In **R**, the **map()** **function** is part of the **purrr** **package**, allows you to apply a function to each element of a **vector** or **list**, and returns the results as a new list.

**Syntax**

`map(rv, func, ...)`

**Parameters**

The **rv **is an atomic vector or list.

The **func **is a function, formula, or atomic vector.

- If it is a function, it is used as it is.

- If it is a formula, e.g., ~ .x + 1, it is converted to a function. There are three ways to refer to the arguments:

- If it is a single argument function, use it.

- If there are two arguments function, use .x and .y.

- If there are more arguments, use ..1, ..2, ..3, etc.

- If it is a single argument function, use it.

**Return Value**

The map() function returns a vector of the same length as the input.

**Example 1: How to use the map() function in R**

Pass a function in the argument, and the map() function applies this function to all the vector elements.

```
# Pro.R
library(purrr)
rv <- 1:3
rv %>%
map(function(x) x + 1)
```

**Output**

```
[[1]]
[1] 2
[[2]]
[1] 3
[[3]]
[1] 4
```

First, we import the **purrr **package using the **library() **statement.

In the next step, we define a vector and increment each vector value by 1 using the map() function. You can see that the map() function applies +1 to every vector element, and it does not modify the length of the vector.

**Example 2: Applying the map() function to list**

To apply the same operations on all the list elements, use the map() function. It returns the transformed list of the same size as an input list.

```
library(purrr)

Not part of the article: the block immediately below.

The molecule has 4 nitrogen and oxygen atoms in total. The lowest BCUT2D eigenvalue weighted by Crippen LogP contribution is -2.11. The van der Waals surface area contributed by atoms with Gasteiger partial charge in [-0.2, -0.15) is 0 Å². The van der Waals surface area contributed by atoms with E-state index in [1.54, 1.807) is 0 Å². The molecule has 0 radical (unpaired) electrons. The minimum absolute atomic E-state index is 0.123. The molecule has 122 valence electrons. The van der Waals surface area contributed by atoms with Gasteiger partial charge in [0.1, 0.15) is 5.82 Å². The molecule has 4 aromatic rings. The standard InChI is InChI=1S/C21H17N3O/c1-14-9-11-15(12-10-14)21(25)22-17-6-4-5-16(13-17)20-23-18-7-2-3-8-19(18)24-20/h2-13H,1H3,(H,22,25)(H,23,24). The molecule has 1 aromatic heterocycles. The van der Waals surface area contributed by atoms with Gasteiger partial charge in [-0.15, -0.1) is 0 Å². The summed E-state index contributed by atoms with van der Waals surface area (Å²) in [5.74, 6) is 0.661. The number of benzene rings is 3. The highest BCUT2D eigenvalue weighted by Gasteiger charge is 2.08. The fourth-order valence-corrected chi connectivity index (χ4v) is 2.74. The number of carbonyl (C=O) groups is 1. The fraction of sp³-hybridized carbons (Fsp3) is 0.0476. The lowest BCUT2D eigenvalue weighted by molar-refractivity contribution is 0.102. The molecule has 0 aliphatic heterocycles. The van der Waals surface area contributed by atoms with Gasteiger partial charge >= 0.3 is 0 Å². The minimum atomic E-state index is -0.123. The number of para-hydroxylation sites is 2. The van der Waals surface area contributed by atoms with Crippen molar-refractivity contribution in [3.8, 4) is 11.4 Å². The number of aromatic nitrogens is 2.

list_data <- list(19, 21, 46)
list_data %>%
map(function(x) x ^ 2)
```

**Output**

```
[[1]]
[1] 361
[[2]]
[1] 441
[[3]]
[1] 2116
```

We defined a list and used the map() function to transform every element into the input list of elements squared.

**Example 3: Calculate the normal distributions from an atomic vector**

You can calculate the normal distributions from the vector using the map() function.

```
library(purrr)
1:10 %>%
map(function(x) rnorm(10, x))
```

**Output**

```
[[1]]
[1] 0.7827287 0.8524386 1.0590045 -1.2431661 0.4175271 1.4974232
[7] 0.2870406 0.5992063 1.4848386 1.6218882
[[2]]
[1] 1.00669429 1.53255379 2.04919607 1.73777599 1.40305088 1.78990628
[7] 0.72417310 0.68788464 0.73435835 -0.08438977
[[3]]
[1] 4.517348 4.074736 3.678984 1.685608 3.078273 4.279211 2.774305 2.994225
[9] 4.006520 4.695956
[[4]]
[1] 2.365310 4.790439 4.514782 3.892882 2.655238 4.880776 3.393000 2.039758
[9] 4.849628 2.765497
[[5]]
[1] 5.227805 7.523240 5.431224 3.455294 5.457139 3.887880 3.846306 5.197063
[9] 5.574604 4.019978
[[6]]
[1] 7.095229 6.684091 4.094152 7.302912 8.209158 6.993704 5.047641 7.105118
[9] 7.331152 5.688645
[[7]]
[1] 5.905737 5.314832 6.886748 8.110370 6.005540 5.490614 8.844083 7.163475
[9] 5.294017 8.072895
[[8]]
[1] 8.455733 8.217845 8.385706 8.577377 7.520048 7.347701 6.831893 6.173750
[9] 8.633676 8.496391
[[9]]
[1] 6.979906 8.384546 9.342730 9.802514 9.958217 8.582408 9.607740 8.294869
[9] 9.111597 9.483675
[[10]]
[1] 9.229792 9.164576 9.420438 11.296276 9.494806 10.186833 10.290970
[8] 9.919838 8.789936 10.279902
```

**Conclusion**

The **map()** function in **R** applies a function to each element of a vector or list and returns a list as a result. You must install and load the **purrr** **package** before using the map() function.

The map() methods(map and other variants) transform their input by applying a function to each item of a vector or list and returning the object with the same length as the input.

Krunal Lathiya is a Software Engineer with over eight years of experience. He has developed a strong foundation in computer science principles and a passion for problem-solving. In addition, Krunal has excellent knowledge of Data Science and Machine Learning, and he is an expert in R Language.